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What a CBSA strike could look like, according to an expert

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Slowed or interrupted travel, the passing of goods and significantly restricted borders should be expected if Canadian border workers take upcoming strike action.

More than 9,000 Canada Border Services Agency (CBSA) union members voted in favour of a strike mandate on Friday, with possible strike action starting as early as June.

The Public Service Alliance of Canada (PSAC), which represents CBSA border officers at all points of entry, says it has been without an updated collective agreement for two years, while negotiations have not progressed.

"…There's a lot of people going through [the Canada-U.S. border]," Ian Lee, a professor at Carleton University's Sprott School of Business, told CTV's Your Morning on Monday. "Five million in March of this year came back to Canada, five million Canadians, and that's not even talking about the $2.5 billion of goods that cross the border daily, so it can have a huge negative impact on the economy."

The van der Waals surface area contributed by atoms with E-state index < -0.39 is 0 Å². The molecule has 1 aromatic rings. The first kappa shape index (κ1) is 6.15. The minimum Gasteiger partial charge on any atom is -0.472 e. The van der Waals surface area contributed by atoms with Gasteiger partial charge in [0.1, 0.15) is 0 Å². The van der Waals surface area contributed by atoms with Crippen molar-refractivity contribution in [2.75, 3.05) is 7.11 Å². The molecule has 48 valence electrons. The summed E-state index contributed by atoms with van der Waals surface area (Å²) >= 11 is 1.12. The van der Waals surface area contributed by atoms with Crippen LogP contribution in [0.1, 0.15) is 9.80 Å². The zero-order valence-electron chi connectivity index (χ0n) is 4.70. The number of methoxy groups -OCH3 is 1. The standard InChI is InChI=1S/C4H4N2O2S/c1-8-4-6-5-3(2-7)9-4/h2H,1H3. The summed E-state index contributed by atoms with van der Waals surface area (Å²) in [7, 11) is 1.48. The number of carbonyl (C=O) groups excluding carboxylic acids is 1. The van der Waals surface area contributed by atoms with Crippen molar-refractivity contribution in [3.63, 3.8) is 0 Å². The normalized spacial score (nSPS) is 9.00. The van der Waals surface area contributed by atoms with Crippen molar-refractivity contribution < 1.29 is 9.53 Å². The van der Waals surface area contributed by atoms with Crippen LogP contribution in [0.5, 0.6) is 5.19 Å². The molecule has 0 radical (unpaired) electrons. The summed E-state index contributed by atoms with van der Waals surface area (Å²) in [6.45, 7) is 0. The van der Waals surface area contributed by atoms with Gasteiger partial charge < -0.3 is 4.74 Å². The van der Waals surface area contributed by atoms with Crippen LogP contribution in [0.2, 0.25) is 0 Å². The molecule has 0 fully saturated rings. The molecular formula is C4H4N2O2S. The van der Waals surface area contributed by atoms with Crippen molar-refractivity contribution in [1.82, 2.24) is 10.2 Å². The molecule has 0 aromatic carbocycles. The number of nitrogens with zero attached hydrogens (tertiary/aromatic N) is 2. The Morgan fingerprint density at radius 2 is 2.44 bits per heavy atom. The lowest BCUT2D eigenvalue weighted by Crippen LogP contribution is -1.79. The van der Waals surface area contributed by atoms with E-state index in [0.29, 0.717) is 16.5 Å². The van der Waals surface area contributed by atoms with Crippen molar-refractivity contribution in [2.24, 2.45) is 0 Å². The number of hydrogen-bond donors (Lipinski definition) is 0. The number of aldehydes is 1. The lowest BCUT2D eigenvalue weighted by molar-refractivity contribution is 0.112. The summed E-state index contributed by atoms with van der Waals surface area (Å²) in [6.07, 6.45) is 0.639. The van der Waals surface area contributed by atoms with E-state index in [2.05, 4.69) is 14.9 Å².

Lee says the effects of strike action would be felt the most at Canada's busiest border crossings, including those in Windsor and Vancouver. There, travellers would experience the most significant travel delays and the Canadian economy would be most at risk.

"In those largest CMAs (census metropolitan areas), that's where the impact is going to be felt the hardest," Lee said.

While Lee says that travellers should expect delays amid a strike, the federal government says "90 per cent of front-line border services employees are designated as essential, meaning they must continue providing services during a strike."

In response to the strike vote, the Canadian government said in a statement that labour action is a "legitimate part of collective bargaining," but that a strike is "unnecessary."

"We believe these opportunities can provide a clear path to an agreement without the undue hardship for employees and the public caused by a strike," the statement reads in part.

The groups will begin mediation on June 3.

With files from CTVNews.ca’s Luca Caruso-Moro

Correction

This article has been updated to clarify that most border service employees are designated essential, meaning even in the event of a strike, they would continue to provide border services.

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